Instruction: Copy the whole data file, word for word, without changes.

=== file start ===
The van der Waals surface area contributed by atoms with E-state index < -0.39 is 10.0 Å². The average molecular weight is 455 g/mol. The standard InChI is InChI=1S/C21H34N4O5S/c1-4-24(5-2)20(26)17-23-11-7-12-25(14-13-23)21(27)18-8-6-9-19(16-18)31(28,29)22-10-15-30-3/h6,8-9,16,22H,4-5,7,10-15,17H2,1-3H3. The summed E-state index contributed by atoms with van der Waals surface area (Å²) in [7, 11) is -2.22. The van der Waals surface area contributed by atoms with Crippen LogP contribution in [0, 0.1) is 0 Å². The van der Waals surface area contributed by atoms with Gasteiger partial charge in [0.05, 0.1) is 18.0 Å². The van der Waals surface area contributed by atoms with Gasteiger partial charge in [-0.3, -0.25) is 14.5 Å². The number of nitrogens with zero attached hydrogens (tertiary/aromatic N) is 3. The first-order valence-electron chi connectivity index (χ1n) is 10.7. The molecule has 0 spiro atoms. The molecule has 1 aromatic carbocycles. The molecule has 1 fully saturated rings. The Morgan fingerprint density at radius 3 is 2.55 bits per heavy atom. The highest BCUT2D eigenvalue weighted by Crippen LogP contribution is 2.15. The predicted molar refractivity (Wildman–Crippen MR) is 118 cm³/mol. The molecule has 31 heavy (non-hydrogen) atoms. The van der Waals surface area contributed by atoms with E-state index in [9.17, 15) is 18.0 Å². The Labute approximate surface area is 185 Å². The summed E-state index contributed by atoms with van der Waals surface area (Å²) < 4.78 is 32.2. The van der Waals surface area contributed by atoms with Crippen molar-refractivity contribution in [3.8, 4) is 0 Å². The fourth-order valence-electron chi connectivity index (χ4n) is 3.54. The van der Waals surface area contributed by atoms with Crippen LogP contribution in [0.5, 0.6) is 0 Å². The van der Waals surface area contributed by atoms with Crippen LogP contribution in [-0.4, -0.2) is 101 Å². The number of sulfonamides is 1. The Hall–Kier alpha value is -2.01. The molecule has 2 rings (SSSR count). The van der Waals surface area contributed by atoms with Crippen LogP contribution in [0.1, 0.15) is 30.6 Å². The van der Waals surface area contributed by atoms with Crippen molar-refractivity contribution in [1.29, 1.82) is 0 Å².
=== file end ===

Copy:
The van der Waals surface area contributed by atoms with E-state index < -0.39 is 10.0 Å². The average molecular weight is 455 g/mol. The standard InChI is InChI=1S/C21H34N4O5S/c1-4-24(5-2)20(26)17-23-11-7-12-25(14-13-23)21(27)18-8-6-9-19(16-18)31(28,29)22-10-15-30-3/h6,8-9,16,22H,4-5,7,10-15,17H2,1-3H3. The summed E-state index contributed by atoms with van der Waals surface area (Å²) in [7, 11) is -2.22. The van der Waals surface area contributed by atoms with Crippen LogP contribution in [0, 0.1) is 0 Å². The van der Waals surface area contributed by atoms with Gasteiger partial charge in [0.05, 0.1) is 18.0 Å². The van der Waals surface area contributed by atoms with Gasteiger partial charge in [-0.3, -0.25) is 14.5 Å². The number of nitrogens with zero attached hydrogens (tertiary/aromatic N) is 3. The first-order valence-electron chi connectivity index (χ1n) is 10.7. The molecule has 0 spiro atoms. The molecule has 1 aromatic carbocycles. The molecule has 1 fully saturated rings. The Morgan fingerprint density at radius 3 is 2.55 bits per heavy atom. The highest BCUT2D eigenvalue weighted by Crippen LogP contribution is 2.15. The predicted molar refractivity (Wildman–Crippen MR) is 118 cm³/mol. The molecule has 31 heavy (non-hydrogen) atoms. The van der Waals surface area contributed by atoms with E-state index in [9.17, 15) is 18.0 Å². The Labute approximate surface area is 185 Å². The summed E-state index contributed by atoms with van der Waals surface area (Å²) < 4.78 is 32.2. The van der Waals surface area contributed by atoms with Crippen molar-refractivity contribution in [3.8, 4) is 0 Å². The fourth-order valence-electron chi connectivity index (χ4n) is 3.54. The van der Waals surface area contributed by atoms with Crippen LogP contribution in [0.5, 0.6) is 0 Å². The van der Waals surface area contributed by atoms with Crippen LogP contribution in [-0.4, -0.2) is 101 Å². The number of sulfonamides is 1. The Hall–Kier alpha value is -2.01. The molecule has 2 rings (SSSR count). The van der Waals surface area contributed by atoms with Crippen LogP contribution in [0.1, 0.15) is 30.6 Å². The van der Waals surface area contributed by atoms with Crippen molar-refractivity contribution in [1.29, 1.82) is 0 Å².